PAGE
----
If you’ve got a hunch that the Internet of Things (IoT) could be the next big thing for your company (and maybe even industry) there’s a strong chance you’re also scratching your head about how to get started.
Like many disruptive technology topics, the long term potential can be easy to grasp, but making that real in a practical way can be far more difficult. For many, the gap between the world of embedded electronics that instrument products and assets, and the processes that deliver on the business promise, can look like the Grand Canyon.
The good news is, that like many things in the technology world, we can make this less daunting by breaking the problem down into a few essential components for success.
The clue is in the title - we think it’s helpful to break down the bigger topic of IoT into four parts.
Let’s start with what for many are the two most familiar pieces of the jigsaw.
There’s no point instrumenting “things” if we can’t make use of that data, right? When organisations embark on IoT initiatives they have a particular business application in mind -- for example proactive maintenance to reduce asset downtime and operational costs, or a new connected product concept.
Typically the business applications have no notion of sensors, devices, and deal purely with the business processes that they support. We need to start our thinking here because this is where we frame and answer the toughest question of all for the potential IoT initiative: so what?
The next piece that most people recognise most clearly about the IoT topic is, well, the things themselves. We refer to the concerns of the deployed things (e.g. where the product is installed, where your machinery is deployed and so on) as being at the edge of network, since conceptually they extend the reach of your corporate systems beyond traditional limits of your corporate IT infrastructure.
The edge of network does not just concern the sensors and related hardware in functional terms, but also aspects such as service management over the lifecycle of the hardware, environmental factors and physical as well as technology security.
But, I hear you ask, that’s still a pretty big leap between business processes and complex electronics?
You’re right, it is, which is why we need two further building blocks to sit in between them.
The capability that provides the linkage between the sensors and hardware at the edge of network and the core IT systems and infrastructure is what we refer to as the IoT Platform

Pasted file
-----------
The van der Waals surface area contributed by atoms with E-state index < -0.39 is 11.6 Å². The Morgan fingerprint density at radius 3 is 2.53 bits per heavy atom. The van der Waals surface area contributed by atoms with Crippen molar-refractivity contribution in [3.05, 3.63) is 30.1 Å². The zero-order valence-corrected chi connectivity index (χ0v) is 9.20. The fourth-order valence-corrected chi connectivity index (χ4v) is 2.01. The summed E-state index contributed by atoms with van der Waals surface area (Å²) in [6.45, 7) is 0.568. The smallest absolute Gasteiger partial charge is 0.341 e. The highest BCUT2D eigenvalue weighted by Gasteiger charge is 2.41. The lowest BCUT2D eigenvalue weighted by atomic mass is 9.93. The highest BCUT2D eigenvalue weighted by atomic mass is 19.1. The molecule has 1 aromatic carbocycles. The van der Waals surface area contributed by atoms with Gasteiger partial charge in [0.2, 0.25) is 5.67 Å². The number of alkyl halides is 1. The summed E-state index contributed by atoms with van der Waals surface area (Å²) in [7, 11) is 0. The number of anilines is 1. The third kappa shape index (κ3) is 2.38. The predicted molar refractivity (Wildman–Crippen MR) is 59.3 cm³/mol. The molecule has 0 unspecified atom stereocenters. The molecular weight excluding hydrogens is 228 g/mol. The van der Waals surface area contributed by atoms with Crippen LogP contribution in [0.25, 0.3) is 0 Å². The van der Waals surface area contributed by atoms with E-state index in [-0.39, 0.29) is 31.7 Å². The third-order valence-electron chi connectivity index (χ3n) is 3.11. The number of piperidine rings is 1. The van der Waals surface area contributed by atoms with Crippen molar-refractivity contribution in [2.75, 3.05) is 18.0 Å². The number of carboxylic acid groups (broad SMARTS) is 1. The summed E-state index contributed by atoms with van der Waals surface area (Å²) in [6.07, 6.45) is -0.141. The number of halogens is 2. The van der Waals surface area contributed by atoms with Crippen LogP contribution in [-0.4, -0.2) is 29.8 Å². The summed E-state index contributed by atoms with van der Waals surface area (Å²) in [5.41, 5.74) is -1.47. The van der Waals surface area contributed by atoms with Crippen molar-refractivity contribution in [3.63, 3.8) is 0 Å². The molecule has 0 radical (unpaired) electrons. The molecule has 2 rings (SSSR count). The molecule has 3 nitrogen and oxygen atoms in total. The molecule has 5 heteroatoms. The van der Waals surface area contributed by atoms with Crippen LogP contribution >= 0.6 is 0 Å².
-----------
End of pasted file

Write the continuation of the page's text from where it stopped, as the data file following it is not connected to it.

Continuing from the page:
The role of the IoT Platform is to translate the typically more primitive data content, structure and format that is native to the edge of network and prepare it into an enterprise-ready form for integration with business apps and systems.
The IoT Platform typically provides the centralised device management mechanisms to support the lifecycle of devices and hardware deployed in the field, such as provisioning, inventory, and monitoring.
The IoT Platform is a wonderful thing, but it doesn’t deal with the business context that the flow of data from the edge of network belongs to, and therefore means that we need another piece of the jigsaw to bridge that gap.
The IoT engagement engine takes the stream of data proffered by the IoT Platform, and combines it with contextual data, for example the service history of an appliance, to identify when a significant business situation has occurred, and tell the business apps to do something about it, such as raise a case in your customer service application.
In this sense, the engagement engine is the final link between the IoT data and the business process described in the business apps. Importantly, the engagement engine marks the shift in emphasis from IT to the business process and so demands a different set of tools, so we don’t either have to teach our business people to code, or otherwise spend a long time in projects coding and recoding as we learn and the business evolves.
We thought this element was so important that we created Salesforce IoT to do this job and help our customers take advantage quickly.
Take a look at the video and you’ll see how Ted’s solar panel company used this approach to synthesise events from solar panels to improve their customer’s experience by taking proactive action before the customer even realised they had occurred.
So now when we’re working out the scope of our IoT initiatives, we can begin to decompose our IoT dreams into progressively more tangible elements.
Sounds good, but what to do now? I recommend you start by asking yourself some questions focused on each building block.